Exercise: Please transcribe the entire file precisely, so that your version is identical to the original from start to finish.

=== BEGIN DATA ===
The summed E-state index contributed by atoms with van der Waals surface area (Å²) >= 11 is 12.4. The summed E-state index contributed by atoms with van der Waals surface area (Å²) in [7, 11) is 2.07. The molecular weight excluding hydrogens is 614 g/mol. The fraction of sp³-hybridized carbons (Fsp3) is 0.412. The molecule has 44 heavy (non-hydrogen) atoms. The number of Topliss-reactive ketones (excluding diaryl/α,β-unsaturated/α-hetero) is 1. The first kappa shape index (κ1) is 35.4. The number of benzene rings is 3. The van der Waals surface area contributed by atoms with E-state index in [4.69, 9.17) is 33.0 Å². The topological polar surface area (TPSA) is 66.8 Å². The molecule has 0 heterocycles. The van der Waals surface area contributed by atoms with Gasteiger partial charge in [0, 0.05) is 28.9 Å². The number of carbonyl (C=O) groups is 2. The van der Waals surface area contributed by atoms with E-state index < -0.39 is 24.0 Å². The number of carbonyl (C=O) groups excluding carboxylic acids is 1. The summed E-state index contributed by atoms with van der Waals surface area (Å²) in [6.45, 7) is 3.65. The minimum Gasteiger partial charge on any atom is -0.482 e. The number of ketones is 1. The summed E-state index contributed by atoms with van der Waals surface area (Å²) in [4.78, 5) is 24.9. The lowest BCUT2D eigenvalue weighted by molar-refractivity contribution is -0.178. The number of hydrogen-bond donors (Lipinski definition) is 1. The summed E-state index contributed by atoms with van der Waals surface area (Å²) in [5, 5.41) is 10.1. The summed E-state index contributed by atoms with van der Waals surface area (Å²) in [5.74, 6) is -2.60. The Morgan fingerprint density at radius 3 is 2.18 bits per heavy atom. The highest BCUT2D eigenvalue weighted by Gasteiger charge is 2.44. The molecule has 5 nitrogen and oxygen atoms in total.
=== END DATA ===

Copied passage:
The summed E-state index contributed by atoms with van der Waals surface area (Å²) >= 11 is 12.4. The summed E-state index contributed by atoms with van der Waals surface area (Å²) in [7, 11) is 2.07. The molecular weight excluding hydrogens is 614 g/mol. The fraction of sp³-hybridized carbons (Fsp3) is 0.412. The molecule has 44 heavy (non-hydrogen) atoms. The number of Topliss-reactive ketones (excluding diaryl/α,β-unsaturated/α-hetero) is 1. The first kappa shape index (κ1) is 35.4. The number of benzene rings is 3. The van der Waals surface area contributed by atoms with E-state index in [4.69, 9.17) is 33.0 Å². The topological polar surface area (TPSA) is 66.8 Å². The molecule has 0 heterocycles. The van der Waals surface area contributed by atoms with Gasteiger partial charge in [0, 0.05) is 28.9 Å². The number of carbonyl (C=O) groups is 2. The van der Waals surface area contributed by atoms with E-state index < -0.39 is 24.0 Å². The number of carbonyl (C=O) groups excluding carboxylic acids is 1. The summed E-state index contributed by atoms with van der Waals surface area (Å²) in [6.45, 7) is 3.65. The minimum Gasteiger partial charge on any atom is -0.482 e. The number of ketones is 1. The summed E-state index contributed by atoms with van der Waals surface area (Å²) in [4.78, 5) is 24.9. The lowest BCUT2D eigenvalue weighted by molar-refractivity contribution is -0.178. The number of hydrogen-bond donors (Lipinski definition) is 1. The summed E-state index contributed by atoms with van der Waals surface area (Å²) in [5, 5.41) is 10.1. The summed E-state index contributed by atoms with van der Waals surface area (Å²) in [5.74, 6) is -2.60. The Morgan fingerprint density at radius 3 is 2.18 bits per heavy atom. The highest BCUT2D eigenvalue weighted by Gasteiger charge is 2.44. The molecule has 5 nitrogen and oxygen atoms in total.